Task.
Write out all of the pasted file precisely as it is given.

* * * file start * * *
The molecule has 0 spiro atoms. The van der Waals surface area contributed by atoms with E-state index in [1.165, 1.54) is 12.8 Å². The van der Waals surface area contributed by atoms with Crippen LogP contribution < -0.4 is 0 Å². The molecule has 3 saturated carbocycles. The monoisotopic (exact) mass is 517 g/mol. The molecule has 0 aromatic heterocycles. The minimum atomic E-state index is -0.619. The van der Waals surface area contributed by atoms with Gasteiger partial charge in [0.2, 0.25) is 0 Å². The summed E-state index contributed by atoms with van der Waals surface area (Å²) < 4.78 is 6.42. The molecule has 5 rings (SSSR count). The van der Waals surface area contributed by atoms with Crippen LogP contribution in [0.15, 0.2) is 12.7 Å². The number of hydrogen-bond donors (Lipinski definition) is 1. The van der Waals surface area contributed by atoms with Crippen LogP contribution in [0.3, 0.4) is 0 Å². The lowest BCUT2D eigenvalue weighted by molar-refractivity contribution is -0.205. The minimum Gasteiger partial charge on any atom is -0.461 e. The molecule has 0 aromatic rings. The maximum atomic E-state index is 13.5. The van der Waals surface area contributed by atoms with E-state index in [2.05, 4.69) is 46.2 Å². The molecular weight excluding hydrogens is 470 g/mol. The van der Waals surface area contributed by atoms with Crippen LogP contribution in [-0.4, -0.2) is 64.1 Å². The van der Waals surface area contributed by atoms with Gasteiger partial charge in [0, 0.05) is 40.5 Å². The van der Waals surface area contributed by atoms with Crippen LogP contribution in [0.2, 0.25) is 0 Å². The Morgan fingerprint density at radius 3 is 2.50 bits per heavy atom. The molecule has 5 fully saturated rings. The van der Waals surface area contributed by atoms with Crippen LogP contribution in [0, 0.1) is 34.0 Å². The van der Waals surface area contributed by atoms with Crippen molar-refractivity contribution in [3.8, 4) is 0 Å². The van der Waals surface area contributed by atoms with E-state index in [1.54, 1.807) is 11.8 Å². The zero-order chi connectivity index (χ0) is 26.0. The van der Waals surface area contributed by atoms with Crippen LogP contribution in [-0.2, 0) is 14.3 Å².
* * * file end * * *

The molecule has 0 spiro atoms. The van der Waals surface area contributed by atoms with E-state index in [1.165, 1.54) is 12.8 Å². The van der Waals surface area contributed by atoms with Crippen LogP contribution < -0.4 is 0 Å². The molecule has 3 saturated carbocycles. The monoisotopic (exact) mass is 517 g/mol. The molecule has 0 aromatic heterocycles. The minimum atomic E-state index is -0.619. The van der Waals surface area contributed by atoms with Gasteiger partial charge in [0.2, 0.25) is 0 Å². The summed E-state index contributed by atoms with van der Waals surface area (Å²) < 4.78 is 6.42. The molecule has 5 rings (SSSR count). The van der Waals surface area contributed by atoms with Crippen LogP contribution in [0.15, 0.2) is 12.7 Å². The number of hydrogen-bond donors (Lipinski definition) is 1. The van der Waals surface area contributed by atoms with Crippen LogP contribution in [0.3, 0.4) is 0 Å². The lowest BCUT2D eigenvalue weighted by molar-refractivity contribution is -0.205. The minimum Gasteiger partial charge on any atom is -0.461 e. The molecule has 0 aromatic rings. The maximum atomic E-state index is 13.5. The van der Waals surface area contributed by atoms with E-state index in [2.05, 4.69) is 46.2 Å². The molecular weight excluding hydrogens is 470 g/mol. The van der Waals surface area contributed by atoms with Crippen LogP contribution in [-0.4, -0.2) is 64.1 Å². The van der Waals surface area contributed by atoms with Gasteiger partial charge in [0, 0.05) is 40.5 Å². The van der Waals surface area contributed by atoms with Crippen LogP contribution in [0.2, 0.25) is 0 Å². The Morgan fingerprint density at radius 3 is 2.50 bits per heavy atom. The molecule has 5 fully saturated rings. The van der Waals surface area contributed by atoms with Crippen LogP contribution in [0, 0.1) is 34.0 Å². The van der Waals surface area contributed by atoms with Crippen molar-refractivity contribution in [3.8, 4) is 0 Å². The van der Waals surface area contributed by atoms with E-state index in [1.54, 1.807) is 11.8 Å². The zero-order chi connectivity index (χ0) is 26.0. The van der Waals surface area contributed by atoms with Crippen LogP contribution in [-0.2, 0) is 14.3 Å².